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Psychiatry and the Business of MadnessReview - Psychiatry and the Business of Madness
An Ethical and Epistemological Accounting
by Bonnie Burstow
Palgrave Macmillan, 2015
Review by Robert Scott Stewart, Ph.D.
Feb 14th 2017 (Volume 21, Issue 7)

Psychiatry and the Business of Madness is, Burstow says, "the culmination of decades of research" (16) in the field of 'anti-psychiatry'. Indeed, the Ontario Institute for Studies in Education (OISE) at the University of Toronto, where Burstow works, has recently created "The Bonnie Burstow Scholarship in Antipsychiatry," which is awarded annually to an OISE student conducting thesis research in the field of antipsychiatry. According to OISE's website, though antipsychiatry research has been conducted for a number of years, this is the first scholarship of its kind (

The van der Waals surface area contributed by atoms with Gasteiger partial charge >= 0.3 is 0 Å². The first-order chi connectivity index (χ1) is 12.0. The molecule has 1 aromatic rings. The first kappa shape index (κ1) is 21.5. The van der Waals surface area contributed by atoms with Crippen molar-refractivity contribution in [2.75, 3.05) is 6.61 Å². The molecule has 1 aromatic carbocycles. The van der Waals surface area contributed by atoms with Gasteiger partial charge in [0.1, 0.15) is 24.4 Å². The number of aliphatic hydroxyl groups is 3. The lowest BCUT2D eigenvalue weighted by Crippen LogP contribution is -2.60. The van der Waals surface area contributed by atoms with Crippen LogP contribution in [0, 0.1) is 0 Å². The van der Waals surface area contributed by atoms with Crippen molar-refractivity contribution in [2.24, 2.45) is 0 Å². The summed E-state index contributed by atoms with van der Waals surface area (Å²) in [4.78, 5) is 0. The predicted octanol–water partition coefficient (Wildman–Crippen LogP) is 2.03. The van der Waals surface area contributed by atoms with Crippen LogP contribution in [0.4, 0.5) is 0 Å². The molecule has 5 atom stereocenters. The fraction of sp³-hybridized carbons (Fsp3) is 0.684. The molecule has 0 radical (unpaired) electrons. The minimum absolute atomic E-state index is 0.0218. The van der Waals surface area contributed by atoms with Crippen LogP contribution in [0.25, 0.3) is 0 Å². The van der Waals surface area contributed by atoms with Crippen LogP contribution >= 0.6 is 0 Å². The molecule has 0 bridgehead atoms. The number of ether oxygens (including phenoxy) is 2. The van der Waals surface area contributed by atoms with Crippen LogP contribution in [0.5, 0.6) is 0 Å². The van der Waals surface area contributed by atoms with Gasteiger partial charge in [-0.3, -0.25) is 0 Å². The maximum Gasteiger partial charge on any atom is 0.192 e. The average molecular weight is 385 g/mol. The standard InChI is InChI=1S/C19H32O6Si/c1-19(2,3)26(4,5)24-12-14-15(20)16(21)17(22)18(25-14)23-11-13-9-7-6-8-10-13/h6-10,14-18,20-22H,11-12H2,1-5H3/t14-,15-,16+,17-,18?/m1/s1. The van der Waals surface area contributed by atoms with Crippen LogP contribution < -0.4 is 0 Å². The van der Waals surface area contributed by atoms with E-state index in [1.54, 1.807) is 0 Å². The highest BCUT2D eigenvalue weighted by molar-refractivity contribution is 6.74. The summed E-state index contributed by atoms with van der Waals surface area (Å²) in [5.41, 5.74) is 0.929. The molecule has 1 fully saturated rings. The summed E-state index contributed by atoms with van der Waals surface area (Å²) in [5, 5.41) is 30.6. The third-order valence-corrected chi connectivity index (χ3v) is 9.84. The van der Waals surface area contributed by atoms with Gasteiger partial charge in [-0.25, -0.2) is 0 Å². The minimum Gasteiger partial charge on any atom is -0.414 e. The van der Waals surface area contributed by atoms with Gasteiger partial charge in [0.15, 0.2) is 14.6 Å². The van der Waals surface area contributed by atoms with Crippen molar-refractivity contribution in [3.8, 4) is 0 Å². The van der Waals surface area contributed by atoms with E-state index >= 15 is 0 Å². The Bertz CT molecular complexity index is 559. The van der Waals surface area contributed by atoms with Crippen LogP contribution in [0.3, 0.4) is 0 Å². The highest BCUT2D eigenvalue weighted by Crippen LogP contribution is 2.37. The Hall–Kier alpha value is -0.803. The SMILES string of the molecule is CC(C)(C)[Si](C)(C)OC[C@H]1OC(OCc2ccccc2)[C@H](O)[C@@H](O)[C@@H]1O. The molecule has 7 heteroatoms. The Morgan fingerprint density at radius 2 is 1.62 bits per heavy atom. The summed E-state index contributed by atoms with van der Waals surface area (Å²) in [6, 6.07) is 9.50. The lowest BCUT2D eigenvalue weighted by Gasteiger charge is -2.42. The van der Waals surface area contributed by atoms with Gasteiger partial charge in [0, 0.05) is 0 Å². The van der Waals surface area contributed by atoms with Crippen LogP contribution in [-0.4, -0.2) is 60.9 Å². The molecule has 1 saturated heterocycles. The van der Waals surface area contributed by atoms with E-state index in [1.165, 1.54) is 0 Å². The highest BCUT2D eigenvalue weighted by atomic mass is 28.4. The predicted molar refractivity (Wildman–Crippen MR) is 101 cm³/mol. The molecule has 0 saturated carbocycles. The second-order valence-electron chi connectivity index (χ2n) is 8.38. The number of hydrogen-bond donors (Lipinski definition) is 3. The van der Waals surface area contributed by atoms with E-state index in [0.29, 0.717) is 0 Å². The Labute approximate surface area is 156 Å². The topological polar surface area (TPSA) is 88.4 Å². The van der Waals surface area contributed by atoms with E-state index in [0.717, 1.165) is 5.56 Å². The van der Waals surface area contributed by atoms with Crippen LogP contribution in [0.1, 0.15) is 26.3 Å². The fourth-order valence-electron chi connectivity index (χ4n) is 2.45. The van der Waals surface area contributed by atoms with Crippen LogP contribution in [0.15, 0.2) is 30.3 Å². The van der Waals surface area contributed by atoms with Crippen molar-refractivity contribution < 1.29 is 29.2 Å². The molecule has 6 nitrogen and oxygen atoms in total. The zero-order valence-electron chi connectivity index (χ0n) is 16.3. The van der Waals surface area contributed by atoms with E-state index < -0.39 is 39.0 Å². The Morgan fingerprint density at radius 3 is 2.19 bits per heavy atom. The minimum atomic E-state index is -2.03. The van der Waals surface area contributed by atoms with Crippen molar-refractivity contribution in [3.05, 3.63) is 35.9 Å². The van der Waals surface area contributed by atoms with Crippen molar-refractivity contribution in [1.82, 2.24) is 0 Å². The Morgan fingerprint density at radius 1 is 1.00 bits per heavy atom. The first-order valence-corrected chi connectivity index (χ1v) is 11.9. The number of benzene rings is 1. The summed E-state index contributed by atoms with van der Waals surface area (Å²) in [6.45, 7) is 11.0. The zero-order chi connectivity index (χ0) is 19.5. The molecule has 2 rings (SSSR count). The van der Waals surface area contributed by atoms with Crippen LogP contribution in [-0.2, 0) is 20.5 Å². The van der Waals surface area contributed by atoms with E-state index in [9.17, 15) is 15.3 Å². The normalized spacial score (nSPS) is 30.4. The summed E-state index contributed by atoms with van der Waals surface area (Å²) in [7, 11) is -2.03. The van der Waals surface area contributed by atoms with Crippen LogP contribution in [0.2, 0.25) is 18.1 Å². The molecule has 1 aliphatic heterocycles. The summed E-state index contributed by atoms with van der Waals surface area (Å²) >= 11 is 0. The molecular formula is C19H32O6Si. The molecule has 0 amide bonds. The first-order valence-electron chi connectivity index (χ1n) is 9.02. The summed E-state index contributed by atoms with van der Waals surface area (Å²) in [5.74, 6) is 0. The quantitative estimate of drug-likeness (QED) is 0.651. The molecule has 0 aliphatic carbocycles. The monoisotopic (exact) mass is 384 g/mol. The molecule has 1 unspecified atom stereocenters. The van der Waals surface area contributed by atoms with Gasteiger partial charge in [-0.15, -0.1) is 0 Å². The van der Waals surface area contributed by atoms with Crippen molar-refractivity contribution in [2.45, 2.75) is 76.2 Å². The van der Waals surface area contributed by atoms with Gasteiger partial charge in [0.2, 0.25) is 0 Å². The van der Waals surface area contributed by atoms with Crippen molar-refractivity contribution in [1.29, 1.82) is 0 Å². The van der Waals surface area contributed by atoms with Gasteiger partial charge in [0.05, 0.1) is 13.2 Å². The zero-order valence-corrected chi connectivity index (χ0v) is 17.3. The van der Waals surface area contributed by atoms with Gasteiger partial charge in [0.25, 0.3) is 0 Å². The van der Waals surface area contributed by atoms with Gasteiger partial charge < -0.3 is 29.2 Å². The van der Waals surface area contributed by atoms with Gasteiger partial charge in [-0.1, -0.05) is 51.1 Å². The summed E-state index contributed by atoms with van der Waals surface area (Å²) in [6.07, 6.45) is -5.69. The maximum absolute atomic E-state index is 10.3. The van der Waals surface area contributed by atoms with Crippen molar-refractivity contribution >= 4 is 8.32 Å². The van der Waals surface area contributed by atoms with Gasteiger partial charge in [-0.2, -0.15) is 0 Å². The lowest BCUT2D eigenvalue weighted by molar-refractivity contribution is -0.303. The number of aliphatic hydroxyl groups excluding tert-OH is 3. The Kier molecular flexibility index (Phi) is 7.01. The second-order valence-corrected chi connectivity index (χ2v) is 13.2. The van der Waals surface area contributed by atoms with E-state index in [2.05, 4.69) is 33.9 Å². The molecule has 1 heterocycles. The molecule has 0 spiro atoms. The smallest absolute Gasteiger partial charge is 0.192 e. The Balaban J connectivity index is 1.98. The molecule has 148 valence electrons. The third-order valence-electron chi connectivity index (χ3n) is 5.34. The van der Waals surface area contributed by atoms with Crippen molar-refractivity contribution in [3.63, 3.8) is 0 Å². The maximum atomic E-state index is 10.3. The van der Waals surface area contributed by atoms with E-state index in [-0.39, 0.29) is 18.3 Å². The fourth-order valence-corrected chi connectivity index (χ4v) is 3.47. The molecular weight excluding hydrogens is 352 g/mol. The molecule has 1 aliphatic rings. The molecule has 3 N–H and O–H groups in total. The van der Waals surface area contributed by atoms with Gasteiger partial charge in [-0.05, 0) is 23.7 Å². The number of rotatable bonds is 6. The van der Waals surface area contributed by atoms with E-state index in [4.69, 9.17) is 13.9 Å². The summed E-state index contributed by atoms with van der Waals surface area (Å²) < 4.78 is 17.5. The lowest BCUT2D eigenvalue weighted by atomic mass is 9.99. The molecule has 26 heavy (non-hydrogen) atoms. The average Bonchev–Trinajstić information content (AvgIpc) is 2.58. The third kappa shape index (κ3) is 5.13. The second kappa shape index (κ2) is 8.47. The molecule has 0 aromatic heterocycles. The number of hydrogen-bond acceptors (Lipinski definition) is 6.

I have sympathy for this view. Contemporary psychiatry has a lot of problems and Burstow does a good job of explaining what many of these are. In Chapter 4 (73-100), she focuses on the problematic nature of the Diagnostic and Statistical Manual (DSM), particularly the third to the (current) fifth editions, which are supposed to be biologically rather than psychoanalytically based. For example, there are radical inconsistencies in the ways in which certain mental illnesses are categorized and described in different editions of the DSM. There are also, Burstow argues, factional wars at play in what behaviours get classified as mental illnesses, and how they get described thus making the content of the DSM a matter of political victories as much as a matter of scientific evidence. Chapter 7 (167-200) sets it sights on the troublesome connection between the pharmaceutical industry and psychiatric practice. Once again, a major component of this problem revolves around the DSM and the impact Big Pharma has in the construction of mental illnesses – which just happen to get treated by the drugs Big Pharma produces. Many of the people involved in the construction of new editions of the DSM have close financial ties with pharmaceutical industries. Compounding this problem is that pharmaceutical companies themselves sponsor research (and in some cases ghost write articles) on the drugs being investigated for safety and effectiveness – typically without revealing raw data from these studies – and such sponsored research typically 'shows' greater effectiveness and safety than non-Pharma sponsored research.